Milano calibro 9 [Caliber 9] (1972) June 19, 2019 08:00
Strap on your sidearm, light up your cigarette, slap around a few prostitutes, and be hypnotized by the writhing of Barbara Bouchet whose hips didn't lie long before Shakira came along. Caliber 9 is recognized by many as one of the classic Italian poliziotteschi (euro crime) films from Fernando Di Leo, one of the top directors and writers in the genre.
Caliber 9 is the first in what is referred to as Fernando Di Leo's Milieu Trilogy. Gastone Moschin is Ugo Piazza, fresh off a three year prison sentence after foiling a robbery. His old gang believes he got caught on purpose after allegedly stealing $300,000 in cash that went missing during a prior job, now the main boss, Americano, wants his money back and has his thugs hot on Ugo's tail the instant he's let out. Constantly harassed by both the police and sleazy Rocco Musco (Mario Adorf) Ugo maintains he never took the money and tries to regain some semblance of a normal life, but his old gang won't let it go.
Eventually Ugo is forced back into his old crime life by his old boss Americano, and put under the service of the loud mouth Rocco Musco. He tells his girlfriend, lounge club dancer Nelly Borden (Barbara Bouchet) the only way to get them off his back is to play along with them and eventually flush out who actually stole the money. But getting his job back isn't a pass on his "alleged" discrepancies but more of a way for them to keep a closer eye on him, in fact a few of Ugo's old friends quickly become entangled in Ugo's problems.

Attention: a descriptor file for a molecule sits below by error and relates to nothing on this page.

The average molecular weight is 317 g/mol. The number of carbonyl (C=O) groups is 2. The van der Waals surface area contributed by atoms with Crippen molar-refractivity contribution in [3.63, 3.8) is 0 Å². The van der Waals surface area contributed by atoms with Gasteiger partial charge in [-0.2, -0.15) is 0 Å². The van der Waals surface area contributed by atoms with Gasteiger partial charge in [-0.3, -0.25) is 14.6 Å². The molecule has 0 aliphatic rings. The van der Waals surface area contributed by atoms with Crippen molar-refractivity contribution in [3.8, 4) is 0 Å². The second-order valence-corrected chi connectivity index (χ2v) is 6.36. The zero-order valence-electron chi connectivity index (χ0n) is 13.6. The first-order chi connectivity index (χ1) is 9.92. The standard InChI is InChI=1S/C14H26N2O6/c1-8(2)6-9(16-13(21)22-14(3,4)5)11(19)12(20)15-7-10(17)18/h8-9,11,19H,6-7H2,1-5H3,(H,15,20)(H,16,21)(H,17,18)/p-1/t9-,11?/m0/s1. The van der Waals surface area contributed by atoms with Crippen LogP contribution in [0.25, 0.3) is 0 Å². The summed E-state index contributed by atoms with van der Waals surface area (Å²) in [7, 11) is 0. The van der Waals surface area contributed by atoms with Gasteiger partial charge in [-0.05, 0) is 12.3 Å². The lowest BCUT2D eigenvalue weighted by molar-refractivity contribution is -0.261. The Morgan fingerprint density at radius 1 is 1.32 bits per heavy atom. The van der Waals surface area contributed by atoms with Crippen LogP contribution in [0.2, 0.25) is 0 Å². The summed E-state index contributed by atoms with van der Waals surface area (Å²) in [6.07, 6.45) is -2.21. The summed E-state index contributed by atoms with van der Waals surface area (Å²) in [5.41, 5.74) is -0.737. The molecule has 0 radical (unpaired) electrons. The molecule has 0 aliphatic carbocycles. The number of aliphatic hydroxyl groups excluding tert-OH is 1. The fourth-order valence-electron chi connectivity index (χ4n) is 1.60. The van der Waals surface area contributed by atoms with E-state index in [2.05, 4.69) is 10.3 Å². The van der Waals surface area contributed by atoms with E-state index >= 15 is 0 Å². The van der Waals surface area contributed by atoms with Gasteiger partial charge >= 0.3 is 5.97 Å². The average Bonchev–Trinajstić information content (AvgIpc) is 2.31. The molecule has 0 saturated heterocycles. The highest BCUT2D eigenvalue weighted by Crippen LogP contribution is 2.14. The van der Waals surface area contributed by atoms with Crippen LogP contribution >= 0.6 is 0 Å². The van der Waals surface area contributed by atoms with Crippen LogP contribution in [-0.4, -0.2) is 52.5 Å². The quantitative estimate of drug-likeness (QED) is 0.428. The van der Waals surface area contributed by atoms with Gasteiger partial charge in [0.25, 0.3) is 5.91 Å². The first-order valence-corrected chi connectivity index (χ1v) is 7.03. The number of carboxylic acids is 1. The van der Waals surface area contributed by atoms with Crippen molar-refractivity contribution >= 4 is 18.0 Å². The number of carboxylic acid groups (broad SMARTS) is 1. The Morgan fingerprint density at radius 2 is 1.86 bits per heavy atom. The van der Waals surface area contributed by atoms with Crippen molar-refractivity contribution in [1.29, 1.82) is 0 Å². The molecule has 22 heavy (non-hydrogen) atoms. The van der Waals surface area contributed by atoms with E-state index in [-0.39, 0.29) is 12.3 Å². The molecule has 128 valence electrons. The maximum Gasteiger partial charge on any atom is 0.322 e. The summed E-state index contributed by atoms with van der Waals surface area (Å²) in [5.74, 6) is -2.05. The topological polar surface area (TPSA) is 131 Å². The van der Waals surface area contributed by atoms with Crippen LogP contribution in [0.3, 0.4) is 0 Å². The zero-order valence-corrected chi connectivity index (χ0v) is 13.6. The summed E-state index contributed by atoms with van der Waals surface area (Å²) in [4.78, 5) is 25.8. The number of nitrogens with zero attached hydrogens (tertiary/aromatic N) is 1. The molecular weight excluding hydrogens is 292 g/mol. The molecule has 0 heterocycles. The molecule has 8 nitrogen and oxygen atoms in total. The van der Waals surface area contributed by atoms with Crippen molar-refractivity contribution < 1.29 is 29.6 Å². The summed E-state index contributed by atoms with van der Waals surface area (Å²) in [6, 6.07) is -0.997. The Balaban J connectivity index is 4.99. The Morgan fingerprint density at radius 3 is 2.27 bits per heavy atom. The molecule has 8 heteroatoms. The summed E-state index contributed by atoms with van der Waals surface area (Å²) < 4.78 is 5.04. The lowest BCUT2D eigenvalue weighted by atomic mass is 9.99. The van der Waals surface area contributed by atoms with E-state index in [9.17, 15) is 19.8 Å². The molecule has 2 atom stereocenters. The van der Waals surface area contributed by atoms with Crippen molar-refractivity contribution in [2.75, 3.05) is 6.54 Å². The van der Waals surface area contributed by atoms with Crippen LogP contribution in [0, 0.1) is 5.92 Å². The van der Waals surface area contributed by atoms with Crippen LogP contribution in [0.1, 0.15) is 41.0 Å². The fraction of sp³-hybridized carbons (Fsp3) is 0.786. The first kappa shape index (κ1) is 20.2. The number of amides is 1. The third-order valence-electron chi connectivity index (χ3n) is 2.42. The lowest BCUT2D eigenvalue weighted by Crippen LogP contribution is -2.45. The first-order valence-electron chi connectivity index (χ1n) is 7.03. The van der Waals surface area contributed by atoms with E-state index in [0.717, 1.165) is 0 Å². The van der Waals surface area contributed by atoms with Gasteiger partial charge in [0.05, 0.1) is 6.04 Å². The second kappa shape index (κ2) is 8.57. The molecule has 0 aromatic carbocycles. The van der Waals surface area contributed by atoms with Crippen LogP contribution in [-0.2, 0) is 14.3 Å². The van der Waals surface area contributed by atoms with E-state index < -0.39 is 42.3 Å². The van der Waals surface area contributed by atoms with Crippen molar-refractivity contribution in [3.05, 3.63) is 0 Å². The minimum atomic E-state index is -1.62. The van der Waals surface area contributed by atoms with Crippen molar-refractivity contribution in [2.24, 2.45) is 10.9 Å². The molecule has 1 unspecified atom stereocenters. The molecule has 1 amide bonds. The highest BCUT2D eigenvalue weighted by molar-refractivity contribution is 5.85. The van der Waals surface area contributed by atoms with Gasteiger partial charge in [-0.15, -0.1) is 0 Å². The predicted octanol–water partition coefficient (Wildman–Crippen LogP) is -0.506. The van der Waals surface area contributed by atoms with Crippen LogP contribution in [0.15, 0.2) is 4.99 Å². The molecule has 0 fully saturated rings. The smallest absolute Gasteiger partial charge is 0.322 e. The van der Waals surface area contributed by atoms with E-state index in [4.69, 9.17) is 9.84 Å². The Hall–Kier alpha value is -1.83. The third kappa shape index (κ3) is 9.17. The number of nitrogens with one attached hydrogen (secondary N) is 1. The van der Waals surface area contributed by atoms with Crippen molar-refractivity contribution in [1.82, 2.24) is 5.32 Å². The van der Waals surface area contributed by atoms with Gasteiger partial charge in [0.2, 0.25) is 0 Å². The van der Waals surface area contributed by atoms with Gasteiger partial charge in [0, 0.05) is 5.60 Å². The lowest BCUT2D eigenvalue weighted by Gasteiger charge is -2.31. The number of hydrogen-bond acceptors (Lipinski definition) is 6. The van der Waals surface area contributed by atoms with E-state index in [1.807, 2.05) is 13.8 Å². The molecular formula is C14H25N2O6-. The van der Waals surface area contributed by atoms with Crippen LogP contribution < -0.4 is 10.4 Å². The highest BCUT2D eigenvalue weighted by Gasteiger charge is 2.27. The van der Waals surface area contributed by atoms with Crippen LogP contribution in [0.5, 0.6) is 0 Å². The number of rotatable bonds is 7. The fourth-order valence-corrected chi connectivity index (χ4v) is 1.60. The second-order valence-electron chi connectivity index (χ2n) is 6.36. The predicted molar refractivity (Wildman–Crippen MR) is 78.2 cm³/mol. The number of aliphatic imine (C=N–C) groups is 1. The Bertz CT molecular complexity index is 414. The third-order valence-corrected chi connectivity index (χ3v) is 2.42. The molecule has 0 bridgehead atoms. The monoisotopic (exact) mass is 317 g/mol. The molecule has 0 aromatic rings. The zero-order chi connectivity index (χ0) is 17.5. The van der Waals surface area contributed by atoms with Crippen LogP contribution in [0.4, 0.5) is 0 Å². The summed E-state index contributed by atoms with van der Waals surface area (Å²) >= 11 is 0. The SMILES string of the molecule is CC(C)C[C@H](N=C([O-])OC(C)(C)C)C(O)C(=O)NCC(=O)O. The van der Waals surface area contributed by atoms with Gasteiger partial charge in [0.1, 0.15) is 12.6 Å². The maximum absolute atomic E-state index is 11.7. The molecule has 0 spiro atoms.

For those looking for a average entry level introduction into the euro crime genre Caliber 9 is a good place to start. With a respectable cast, catchy Italian soundtrack from progressive rock band Osanna, and a few well executed plot twists at the end it's a pretty decent film and one of the genre's more well known entries. For me though the film isn't amazing, while it has it's moments the story is pretty simple yet most of the film is comprised of a lot of repetitive talk, very little action and most of the characters (with the exception of Mario Adorf) are incredibly bland.
Once again (and I'm sure I'm sounding like a broken record by now) Barbara Bouchet steals the show and at the same time see's very little screen time. There's no denying her character's table top dancing introduction scene is essentially what this film is remembered for, along with a slew of promotional photos for the film that feature her nude, which ironically she never appears so in the film.
If it wasn't for the dancing scene and Mario Adorf's over-the-top performance Caliber 9 would be lost in the sea of Italian crime films and would likely be regarded as fairly boring. Simply watch Fernando Di Leo's second film in the trilogy, The Italian Connection, and witness the difference. With that said I don't think Caliber 9 is horrible, it's a decent beginning to Di Leo's trilogy and a fair representation of a standard run of the mill euro crime.